Future of work 17 Dec 2021 5 min read
For companies with offices, 2021 was a year of big change. But as 2022 looms on our horizon, one thing is for sure: this year, many companies learned important lessons about work culture, office spaces in general, and, most importantly, how to work remotely. As the year wraps up, you might be continuing to wonder what the future of remote work holds in store for us. And as we move to a remote-first working future, it’s time to think about how to successfully seamlessly integrate employees into the company culture.
In 2022, many companies will continue to incorporate a new medley of remote and on-site working processes, often deemed the hybrid model, in which some employees are on-premises, while others continue to work from home. Google, Grammarly, and Intel are the latest companies to adopt the idea of “remote-first” or “remote-first” work, the latter going so far as to fuse the two, calling it “hybrid-first.”
With that in mind, how can you successfully build company culture and integrate your in-office and remote teams? As the promise of a remote-first 2022 nears, here are a few things to think about when integrating new employees into your company:
- Rethink what “onboarding” means. Many companies tend to have a very formalized, standardized onboarding process, one which depends on being solely in-office. With the pandemic, many companies have started realizing that building a remote culture requires handling many aspects of the business untraditionally. The good news is that many of the traditional onboarding activities—such as a welcome breakfast, or an introductory stand-up—can be duplicated online. Many start-ups in Berlin, for instance, have started sending welcome packages to remote employees, replicating the feeling of receiving a t-shirt or water bottle on the first day. Asking teammates to record welcome messages or videos, and sending them to the new employee’s inbox on day one, is another way to make new employees feel welcome. So too can virtual lunches that parallel real-life office activities.
On the organizational side, companies should think about going back to basics: punctual follow-ups, near-constant availability to answer questions, properly setting expectations with new hires throughout the process, and investing in technology all help foster an immersive new hire candidate experience remotely. Many start-ups have also started using buddy programs, allowing new employees to answer questions more specific to their team. And last but not least: using a checklist for all of the above—for all employees—is essential to create a smooth experience.
- Start to think of your company as remote-first. Before the pandemic, most companies created their company culture around the office, with remote work being an afterthought. Today, it’s important for companies to flip that orientation, and realize that company culture must be created around working remotely—all the while understanding that the office is still there to be used. That not only means a complete overhaul of the onboarding process, as discussed above, but team organization and processes on the whole, particularly the feedback process. Continuously evolving your company’s understanding of remote work challenges and working to actively address them in meaningful ways is vital. Many companies, such as Google and Slack, have set up annual engagement surveys that ask employees for meaningful feedback about their remote-first set-up so you can refine it with new or revised policies that help employees. Switching your mind frame away to remote-first may be hard, but it’s essential.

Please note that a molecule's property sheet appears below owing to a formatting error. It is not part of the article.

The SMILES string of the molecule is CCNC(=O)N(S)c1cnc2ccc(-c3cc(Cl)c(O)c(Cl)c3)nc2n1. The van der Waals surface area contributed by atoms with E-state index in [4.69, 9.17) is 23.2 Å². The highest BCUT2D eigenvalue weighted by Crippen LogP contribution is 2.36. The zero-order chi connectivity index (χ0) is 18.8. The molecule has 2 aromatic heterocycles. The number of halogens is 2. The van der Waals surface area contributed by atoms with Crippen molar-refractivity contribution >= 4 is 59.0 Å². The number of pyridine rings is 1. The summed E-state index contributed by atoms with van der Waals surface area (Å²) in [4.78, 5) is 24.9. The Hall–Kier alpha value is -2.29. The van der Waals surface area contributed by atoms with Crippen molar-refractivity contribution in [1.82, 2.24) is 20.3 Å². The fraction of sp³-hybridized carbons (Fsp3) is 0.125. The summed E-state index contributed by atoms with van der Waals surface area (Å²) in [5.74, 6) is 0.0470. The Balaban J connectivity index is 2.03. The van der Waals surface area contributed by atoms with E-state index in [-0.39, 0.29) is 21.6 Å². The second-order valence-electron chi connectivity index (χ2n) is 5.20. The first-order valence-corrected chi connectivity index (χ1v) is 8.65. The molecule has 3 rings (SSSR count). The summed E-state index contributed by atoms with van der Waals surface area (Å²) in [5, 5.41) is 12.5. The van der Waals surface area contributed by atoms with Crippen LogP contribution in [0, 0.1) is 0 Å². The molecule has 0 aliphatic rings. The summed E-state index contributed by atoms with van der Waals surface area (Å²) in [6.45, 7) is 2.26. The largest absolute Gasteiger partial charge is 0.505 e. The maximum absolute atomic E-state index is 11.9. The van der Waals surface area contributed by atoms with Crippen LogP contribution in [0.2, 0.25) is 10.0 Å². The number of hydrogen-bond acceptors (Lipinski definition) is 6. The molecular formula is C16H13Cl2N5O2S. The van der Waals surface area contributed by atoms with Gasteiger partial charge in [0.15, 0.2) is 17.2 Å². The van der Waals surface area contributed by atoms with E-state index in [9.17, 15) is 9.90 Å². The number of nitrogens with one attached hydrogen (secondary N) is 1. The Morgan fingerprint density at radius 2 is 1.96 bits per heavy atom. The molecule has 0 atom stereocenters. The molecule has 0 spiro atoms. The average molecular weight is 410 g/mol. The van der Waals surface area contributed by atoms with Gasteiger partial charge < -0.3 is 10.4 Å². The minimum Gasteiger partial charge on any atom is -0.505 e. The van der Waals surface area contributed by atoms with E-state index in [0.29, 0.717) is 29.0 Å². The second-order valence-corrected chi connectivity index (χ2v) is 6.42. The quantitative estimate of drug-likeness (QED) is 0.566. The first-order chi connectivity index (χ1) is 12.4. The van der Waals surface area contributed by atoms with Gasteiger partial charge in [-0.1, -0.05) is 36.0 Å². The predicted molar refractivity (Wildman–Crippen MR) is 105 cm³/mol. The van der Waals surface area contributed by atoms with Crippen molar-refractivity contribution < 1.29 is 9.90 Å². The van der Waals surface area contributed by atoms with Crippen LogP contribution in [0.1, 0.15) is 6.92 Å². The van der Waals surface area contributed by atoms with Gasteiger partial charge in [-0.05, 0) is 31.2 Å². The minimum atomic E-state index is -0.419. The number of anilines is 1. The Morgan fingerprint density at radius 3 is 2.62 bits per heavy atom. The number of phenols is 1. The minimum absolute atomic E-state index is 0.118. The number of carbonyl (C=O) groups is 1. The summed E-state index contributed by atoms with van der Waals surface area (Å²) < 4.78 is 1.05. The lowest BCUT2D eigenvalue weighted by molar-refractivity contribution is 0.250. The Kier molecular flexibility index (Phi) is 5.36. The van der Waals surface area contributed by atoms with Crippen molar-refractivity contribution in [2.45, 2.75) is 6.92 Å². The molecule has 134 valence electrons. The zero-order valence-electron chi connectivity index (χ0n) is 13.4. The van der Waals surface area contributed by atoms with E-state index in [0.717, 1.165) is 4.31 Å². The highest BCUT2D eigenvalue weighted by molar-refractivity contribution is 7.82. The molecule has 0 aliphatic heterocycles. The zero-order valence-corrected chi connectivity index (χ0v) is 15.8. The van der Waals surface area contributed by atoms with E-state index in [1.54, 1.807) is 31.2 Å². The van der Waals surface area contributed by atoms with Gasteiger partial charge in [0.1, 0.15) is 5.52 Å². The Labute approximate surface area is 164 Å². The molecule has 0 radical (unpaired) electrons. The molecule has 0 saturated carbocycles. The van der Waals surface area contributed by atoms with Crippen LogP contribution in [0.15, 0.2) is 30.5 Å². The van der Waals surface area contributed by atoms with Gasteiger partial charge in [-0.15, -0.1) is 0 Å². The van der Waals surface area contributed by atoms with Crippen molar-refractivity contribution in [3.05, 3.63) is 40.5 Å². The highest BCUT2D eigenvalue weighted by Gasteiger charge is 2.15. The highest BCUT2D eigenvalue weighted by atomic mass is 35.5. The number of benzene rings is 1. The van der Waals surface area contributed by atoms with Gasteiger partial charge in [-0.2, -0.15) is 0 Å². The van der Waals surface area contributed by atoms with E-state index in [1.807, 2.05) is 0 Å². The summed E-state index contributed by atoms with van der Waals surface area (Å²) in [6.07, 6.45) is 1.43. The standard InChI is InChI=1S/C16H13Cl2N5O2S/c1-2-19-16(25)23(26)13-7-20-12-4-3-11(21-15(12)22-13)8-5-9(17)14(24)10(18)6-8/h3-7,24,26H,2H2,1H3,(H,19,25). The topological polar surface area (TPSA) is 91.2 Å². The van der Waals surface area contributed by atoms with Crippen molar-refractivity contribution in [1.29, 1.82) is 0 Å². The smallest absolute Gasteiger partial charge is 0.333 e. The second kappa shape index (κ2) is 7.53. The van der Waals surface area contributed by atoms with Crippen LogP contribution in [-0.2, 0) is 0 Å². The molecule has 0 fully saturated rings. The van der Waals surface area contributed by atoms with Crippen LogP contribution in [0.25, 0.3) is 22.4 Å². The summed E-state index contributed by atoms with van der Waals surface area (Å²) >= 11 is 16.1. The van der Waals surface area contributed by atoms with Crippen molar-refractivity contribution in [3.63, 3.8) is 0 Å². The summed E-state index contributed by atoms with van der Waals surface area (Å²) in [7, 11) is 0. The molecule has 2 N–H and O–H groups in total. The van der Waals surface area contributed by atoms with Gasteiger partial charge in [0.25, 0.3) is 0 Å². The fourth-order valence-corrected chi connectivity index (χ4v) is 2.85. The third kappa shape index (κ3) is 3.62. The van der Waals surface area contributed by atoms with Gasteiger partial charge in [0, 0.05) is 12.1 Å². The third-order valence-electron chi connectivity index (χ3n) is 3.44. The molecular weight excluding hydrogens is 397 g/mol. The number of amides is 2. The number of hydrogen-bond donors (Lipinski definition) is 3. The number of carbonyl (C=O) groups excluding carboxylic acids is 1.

- Create spaces for meaningful conversations about something other than work. One of the things that the pandemic has severely compromised is the deep connections that coworkers form when they work in an office space day in and day out. Creating meaningful activities and connections thus remains paramount in the remote-first world. Several companies in Berlin, for instance, have started long-distance book clubs to help create meaningful connections. They’ve also created “newsrooms” where people can talk about current events, or podcast clubs that can meet via video chat. Buddy lunches, in which people are paired with someone else every other week to eat together via Zoom, are also a great way to foster camaraderie in the remote-first milieu.
- Create a virtual coffee machine. In the office, the coffee machine was more than just an opportunity to get a caffeine fix—it was a key moment of the workday for many employees. After all, human beings are social creatures who crave interaction, discussions, and amity. Many software companies, including Powell Software, have developed virtual coffee machines that reproduce that feeling of a quick chat over a hot mug of coffee. Usually, these programs allow HR or admins to set up coffee breaks directly within Microsoft Teams and Slack. Otherwise, setting 30 minutes a day for a coffee break, either in the morning or the afternoon, is a surefire way to make remote employees feel at ease.
- Remember that the office is still there. Once a week, once a month or once a quarter—even as the pandemic takes a turn for the worst, it’s important to remember that the office is still available for your employees to work. However, sensitivity is essential: while your product manager, for instance, may want to come into the office 3 times a week, your software engineer may wish to keep working remote-first. Accounting for each employee’s wishes is essential here—but offering the opportunity to come into the office is always a safe bet. And don’t forget about events, too: with the right COVID-19 precautions in place (vaccinations, tests), team events at the office are also big culture builders and remind everyone what they’re a part of.
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